(172d) Electrostatic Coupling of Surface Charge to Bulk Defect Behavior In Metal Oxides

Gorai, P., University of Illinois
Hollister, A. G., University of Illinois
Pangan-Okimoto, K., University of Illinois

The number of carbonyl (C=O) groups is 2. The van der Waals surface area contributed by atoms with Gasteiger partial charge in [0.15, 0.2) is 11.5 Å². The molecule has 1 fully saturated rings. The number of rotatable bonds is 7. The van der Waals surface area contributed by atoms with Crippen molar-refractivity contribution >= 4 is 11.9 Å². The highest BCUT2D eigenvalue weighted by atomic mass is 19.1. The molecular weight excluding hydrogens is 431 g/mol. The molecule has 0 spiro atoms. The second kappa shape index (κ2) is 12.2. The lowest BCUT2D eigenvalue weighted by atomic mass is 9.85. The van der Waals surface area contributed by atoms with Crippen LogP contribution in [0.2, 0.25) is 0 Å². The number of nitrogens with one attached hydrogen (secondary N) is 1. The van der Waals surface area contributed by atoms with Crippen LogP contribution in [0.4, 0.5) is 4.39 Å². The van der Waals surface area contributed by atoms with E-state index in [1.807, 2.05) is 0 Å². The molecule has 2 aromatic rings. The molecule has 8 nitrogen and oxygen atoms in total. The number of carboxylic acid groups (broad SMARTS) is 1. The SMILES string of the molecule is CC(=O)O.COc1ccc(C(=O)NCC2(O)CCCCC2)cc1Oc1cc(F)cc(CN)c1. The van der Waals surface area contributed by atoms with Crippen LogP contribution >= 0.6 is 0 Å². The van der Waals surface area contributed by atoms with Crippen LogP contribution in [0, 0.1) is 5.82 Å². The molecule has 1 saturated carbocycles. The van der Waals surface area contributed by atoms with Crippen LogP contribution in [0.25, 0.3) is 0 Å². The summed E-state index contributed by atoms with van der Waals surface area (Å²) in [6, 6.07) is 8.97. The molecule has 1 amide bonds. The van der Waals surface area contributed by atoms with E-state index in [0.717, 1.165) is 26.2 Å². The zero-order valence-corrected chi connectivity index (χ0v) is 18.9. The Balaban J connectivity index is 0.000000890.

The technologically useful properties of semiconductor oxides such as titania and zinc oxide often depend on the concentration and diffusion of point defects. Near-surface effects are particularly important in nanoscale devices because most of the bulk is located in the vicinity of the surface. Past work in our laboratory with silicon and titania has shown that semiconductor surfaces serve as efficient pathways for generation and annihilation of point defects in the underlying bulk. Surfaces can, in addition, support electrically charged defects which create near-surface strong electric fields that can influence the local motion of charged defects resulting in the formation of space-charge layers. The electric field-driven accumulation or depletion of charged oxygen defects in such space-charge regions in metal oxides have direct implications on the performance of nanoscale devices such as gas sensors and memory resistors. Oxygen diffusion behavior was studied by exposing natural-abundance single-crystal rutile to isotopically labeled oxygen gas.  The resulting profiles were measured by secondary ion mass spectrometry and subsequently modeled with continuum equations for the reaction, Fickian diffusion and electric field-driven diffusion of the key point defects. The degree of charge build-up at the surface can be quantified by an electric potential (Vi). The profiles calculated show a characteristic steep concentration gradient near the surface followed by a normal bulk diffusion profile. By identifying the charge-mediated field-driven diffusion mechanism as the controlling factor for the near-surface pile-up of oxygen, we demonstrate that this method allows the spatially resolved characterization of space charge regions near the surfaces of crystalline semiconductor metal oxides. The capability to predict oxygen pile-up in nanoscale metal oxide devices may be beneficial in device improvement via defect engineering of surfaces.